My family physician recently told me that about half of the elderly aged 85 and over have Alzheimer’s. That should make Alzheimer’s a top priority for research money. But it is far from it.
Today’s Hebrew daily Maariv reports on a major breakthrough. Tel Aviv U. Prof. Dan Michaelson, along with his doctoral student Anat Bam-Cogan, have found a drug that can combat Alzheimer’s in mice. Here is the story:
There are apparently quite a few ‘varieties’ of Alzheimer’s, just as there are types of cancer. Michaelson notes that 413 clinical trials, that tested 244 anti-Alzheimer’s drugs over the past 13 years, all failed! Why? Maybe because Alzheimer’s is many diseases, not just one, he reasoned.
Michaelson decided to tackle one type, related to specific genes ApoE3 and ApoE4. Lab mice that have this defective gene develop Alzheimer’s. Michaelson tested the theory that the key protein that the defective ApoE4 gene makes fails to attach itself to fat cells properly, leading to the Alzheimer “plaque”. He contacted a biotech company Artery, and got from it a protein (peptide) that helps ‘stick’ fat cells to the protein. And it worked. The peptide fixed the Alzheimer’s mice’s cognitive problems and repaired the plaque in their brains.
This is still a very long way from a drug that will help, or even cure, Alzheimer’s in humans. But it is a big step in the right direction. We await more news from Dr. Michaelson, with hope.
Govt. Pays Taxes to Corporations: Why??
By Shlomo Maital
Once corporations paid taxes to governments. It made sense. Companies benefit from services and infrastructure, so they should pay taxes, like everyone.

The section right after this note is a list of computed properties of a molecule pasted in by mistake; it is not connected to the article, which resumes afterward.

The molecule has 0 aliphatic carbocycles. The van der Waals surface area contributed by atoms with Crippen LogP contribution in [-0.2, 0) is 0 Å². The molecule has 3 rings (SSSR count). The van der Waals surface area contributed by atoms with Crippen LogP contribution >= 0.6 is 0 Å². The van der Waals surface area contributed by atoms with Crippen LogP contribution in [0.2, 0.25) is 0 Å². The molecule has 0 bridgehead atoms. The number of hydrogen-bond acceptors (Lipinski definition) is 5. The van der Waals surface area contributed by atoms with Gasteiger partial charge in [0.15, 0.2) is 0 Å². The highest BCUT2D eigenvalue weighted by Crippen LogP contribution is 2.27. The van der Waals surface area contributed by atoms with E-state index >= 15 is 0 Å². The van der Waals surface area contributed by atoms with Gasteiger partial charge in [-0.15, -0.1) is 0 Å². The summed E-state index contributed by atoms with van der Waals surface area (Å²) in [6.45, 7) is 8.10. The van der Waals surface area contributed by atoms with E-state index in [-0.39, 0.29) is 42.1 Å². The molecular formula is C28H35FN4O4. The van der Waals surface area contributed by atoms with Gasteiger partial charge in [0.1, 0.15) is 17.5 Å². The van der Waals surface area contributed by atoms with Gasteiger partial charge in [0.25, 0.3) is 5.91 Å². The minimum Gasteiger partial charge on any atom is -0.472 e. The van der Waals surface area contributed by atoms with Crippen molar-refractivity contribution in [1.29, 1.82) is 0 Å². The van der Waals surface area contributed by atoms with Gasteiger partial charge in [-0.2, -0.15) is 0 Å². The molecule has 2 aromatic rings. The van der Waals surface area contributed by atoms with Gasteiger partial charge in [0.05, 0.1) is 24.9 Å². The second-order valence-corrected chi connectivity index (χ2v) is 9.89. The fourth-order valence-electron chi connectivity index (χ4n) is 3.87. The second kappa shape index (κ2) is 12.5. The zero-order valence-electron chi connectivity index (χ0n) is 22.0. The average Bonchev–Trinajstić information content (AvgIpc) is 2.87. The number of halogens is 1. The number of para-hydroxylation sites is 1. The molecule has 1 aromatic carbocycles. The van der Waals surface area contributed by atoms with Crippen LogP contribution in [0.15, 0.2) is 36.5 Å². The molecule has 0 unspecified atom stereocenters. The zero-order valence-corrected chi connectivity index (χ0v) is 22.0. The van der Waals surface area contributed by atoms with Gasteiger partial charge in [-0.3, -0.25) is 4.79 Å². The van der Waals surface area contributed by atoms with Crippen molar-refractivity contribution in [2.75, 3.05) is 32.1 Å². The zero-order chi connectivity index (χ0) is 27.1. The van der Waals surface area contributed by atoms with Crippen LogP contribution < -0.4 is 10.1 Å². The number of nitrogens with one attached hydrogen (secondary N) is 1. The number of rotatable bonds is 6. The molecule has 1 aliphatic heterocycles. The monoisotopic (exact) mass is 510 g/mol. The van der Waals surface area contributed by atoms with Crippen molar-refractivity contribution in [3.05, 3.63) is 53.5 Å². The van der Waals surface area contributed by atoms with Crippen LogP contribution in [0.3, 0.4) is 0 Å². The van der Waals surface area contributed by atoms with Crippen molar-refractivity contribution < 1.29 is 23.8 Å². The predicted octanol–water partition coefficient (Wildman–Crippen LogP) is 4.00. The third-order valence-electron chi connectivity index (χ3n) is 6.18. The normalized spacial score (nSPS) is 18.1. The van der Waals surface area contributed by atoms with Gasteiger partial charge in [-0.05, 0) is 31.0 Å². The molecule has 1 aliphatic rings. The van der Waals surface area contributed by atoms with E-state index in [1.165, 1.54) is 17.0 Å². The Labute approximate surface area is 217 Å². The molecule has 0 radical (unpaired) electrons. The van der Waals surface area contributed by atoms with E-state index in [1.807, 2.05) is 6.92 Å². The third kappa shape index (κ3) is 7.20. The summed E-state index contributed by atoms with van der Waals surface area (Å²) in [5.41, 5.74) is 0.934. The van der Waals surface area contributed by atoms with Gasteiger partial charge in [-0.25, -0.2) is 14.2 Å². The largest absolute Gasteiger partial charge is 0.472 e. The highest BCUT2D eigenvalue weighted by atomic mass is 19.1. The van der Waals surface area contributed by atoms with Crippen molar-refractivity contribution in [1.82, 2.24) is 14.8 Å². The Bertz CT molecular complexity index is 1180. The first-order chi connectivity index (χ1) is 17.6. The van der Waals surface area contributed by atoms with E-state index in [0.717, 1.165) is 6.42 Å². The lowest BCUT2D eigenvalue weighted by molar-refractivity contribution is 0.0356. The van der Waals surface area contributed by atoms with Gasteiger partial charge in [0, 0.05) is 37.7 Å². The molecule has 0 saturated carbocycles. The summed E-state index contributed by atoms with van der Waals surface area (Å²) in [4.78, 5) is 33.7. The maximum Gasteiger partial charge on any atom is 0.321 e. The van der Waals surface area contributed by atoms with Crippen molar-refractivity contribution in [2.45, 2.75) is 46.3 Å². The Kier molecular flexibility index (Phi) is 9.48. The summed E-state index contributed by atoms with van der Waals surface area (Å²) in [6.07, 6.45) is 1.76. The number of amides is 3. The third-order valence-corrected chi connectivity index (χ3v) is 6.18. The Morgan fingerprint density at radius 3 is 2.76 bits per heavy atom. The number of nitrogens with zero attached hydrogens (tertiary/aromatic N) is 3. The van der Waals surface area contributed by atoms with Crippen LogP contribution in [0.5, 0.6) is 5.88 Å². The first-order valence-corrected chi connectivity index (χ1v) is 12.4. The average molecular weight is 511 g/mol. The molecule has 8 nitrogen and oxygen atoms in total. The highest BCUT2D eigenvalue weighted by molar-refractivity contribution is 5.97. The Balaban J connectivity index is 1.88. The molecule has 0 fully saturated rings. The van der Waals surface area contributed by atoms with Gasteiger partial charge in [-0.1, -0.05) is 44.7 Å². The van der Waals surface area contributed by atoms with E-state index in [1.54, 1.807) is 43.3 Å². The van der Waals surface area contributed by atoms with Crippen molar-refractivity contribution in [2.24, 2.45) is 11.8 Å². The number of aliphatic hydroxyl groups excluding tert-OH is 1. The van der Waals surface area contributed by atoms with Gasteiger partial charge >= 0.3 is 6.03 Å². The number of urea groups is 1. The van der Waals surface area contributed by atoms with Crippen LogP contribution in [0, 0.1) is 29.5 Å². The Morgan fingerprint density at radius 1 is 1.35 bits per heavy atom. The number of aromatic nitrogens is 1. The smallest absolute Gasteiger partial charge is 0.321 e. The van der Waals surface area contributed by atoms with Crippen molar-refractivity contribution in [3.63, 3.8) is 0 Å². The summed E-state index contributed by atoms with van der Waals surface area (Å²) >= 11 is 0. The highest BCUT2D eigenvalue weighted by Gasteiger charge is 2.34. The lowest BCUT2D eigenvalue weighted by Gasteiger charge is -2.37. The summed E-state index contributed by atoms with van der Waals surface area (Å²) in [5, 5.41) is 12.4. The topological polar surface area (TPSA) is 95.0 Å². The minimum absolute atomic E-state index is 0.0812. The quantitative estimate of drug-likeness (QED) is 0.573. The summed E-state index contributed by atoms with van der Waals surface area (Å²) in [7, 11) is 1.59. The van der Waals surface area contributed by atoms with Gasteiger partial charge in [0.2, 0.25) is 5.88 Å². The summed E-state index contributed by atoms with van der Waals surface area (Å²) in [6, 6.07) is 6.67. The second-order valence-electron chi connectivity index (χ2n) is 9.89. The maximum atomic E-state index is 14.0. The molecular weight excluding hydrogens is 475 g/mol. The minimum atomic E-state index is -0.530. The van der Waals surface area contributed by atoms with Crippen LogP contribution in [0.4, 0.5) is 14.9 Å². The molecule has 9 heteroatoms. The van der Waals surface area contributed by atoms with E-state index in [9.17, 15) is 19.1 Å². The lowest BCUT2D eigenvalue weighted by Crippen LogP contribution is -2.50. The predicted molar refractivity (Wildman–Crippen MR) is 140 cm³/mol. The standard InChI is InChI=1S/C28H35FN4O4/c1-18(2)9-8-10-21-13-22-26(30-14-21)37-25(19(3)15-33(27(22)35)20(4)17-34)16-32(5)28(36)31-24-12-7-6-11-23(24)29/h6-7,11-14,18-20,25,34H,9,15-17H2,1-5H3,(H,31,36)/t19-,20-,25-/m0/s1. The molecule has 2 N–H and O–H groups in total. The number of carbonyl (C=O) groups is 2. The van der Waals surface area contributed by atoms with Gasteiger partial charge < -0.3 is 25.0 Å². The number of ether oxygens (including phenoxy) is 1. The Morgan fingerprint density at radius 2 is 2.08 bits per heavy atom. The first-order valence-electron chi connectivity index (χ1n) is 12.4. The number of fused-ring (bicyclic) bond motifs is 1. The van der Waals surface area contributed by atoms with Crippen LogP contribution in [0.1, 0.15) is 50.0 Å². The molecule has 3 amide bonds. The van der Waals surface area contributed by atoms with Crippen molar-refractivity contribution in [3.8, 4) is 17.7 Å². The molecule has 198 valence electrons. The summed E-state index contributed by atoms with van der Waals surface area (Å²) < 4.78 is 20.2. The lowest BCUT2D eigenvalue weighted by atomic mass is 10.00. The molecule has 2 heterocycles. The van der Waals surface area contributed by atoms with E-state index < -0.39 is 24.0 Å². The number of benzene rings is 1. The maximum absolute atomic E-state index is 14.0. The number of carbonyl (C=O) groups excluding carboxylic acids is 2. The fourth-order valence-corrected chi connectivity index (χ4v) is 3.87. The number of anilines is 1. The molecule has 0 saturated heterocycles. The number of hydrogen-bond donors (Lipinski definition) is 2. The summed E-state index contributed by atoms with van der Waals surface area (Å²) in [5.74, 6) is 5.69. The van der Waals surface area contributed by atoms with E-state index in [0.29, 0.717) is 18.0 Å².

But then, countries discovered they could play a win-lose game by offering corporations tax breaks (like Ireland’s 12.5% corporation tax) to lure them to come. We win, you (other countries, e.g. U.S.) lose. Soon many countries were offering such tax breaks. And corporations grabbed every one. Legally. It is almost true that governments now pay taxes to corporations.
Writing in the Oct. 5 New York Times (“Dealbook”), Russ Sorkin cites a study just released, that found that “73 per cent of Fortune 500 companies” (that is, 365 of them!) maintained “subsidiaries in offshore tax havens”. Apple alone holds $214.9 billion abroad and would owe $65.4 billion in taxes if it brought that money back to the U.S.
The study shows how companies set up small subsidiaries, small enough to avoid reporting offshore profits; “27 companies reported 16,389 total subsidiaries (!) and 2,836 tax haven subsidiaries to the Federal Reserve – but only a small fraction of those were reported to the Securities Exchange Commission”.
A furor arose over Donald Trump’s failure to pay income tax. But compared to the legal tax avoidance of companies sending money offshore, it’s a drop in the bucket.
America could use a big dose of capital investment. But the money that could pay for it is sheltered abroad. How much? 58 Fortune 500 companies alone would owe $212 b. in federal taxes, if they were taxed properly.
My questions: Who created these loopholes in America’s tax law? And why can’t legislators fix them? Are Republicans so enamored by wealth that they approve this? Are Democrats so helpless they can’t take on tax reform?
The Europe Union is trying to collect $14.5 b. in taxes from Apple. Apple CEO Tim Cook calls this effort “total political crap”.
The place to start is simply to require transparency. Nobody really knows how much money is sheltered abroad. Start by making companies report offshore holdings. And then – figure out how to make them pay taxes on them, no matter where they are.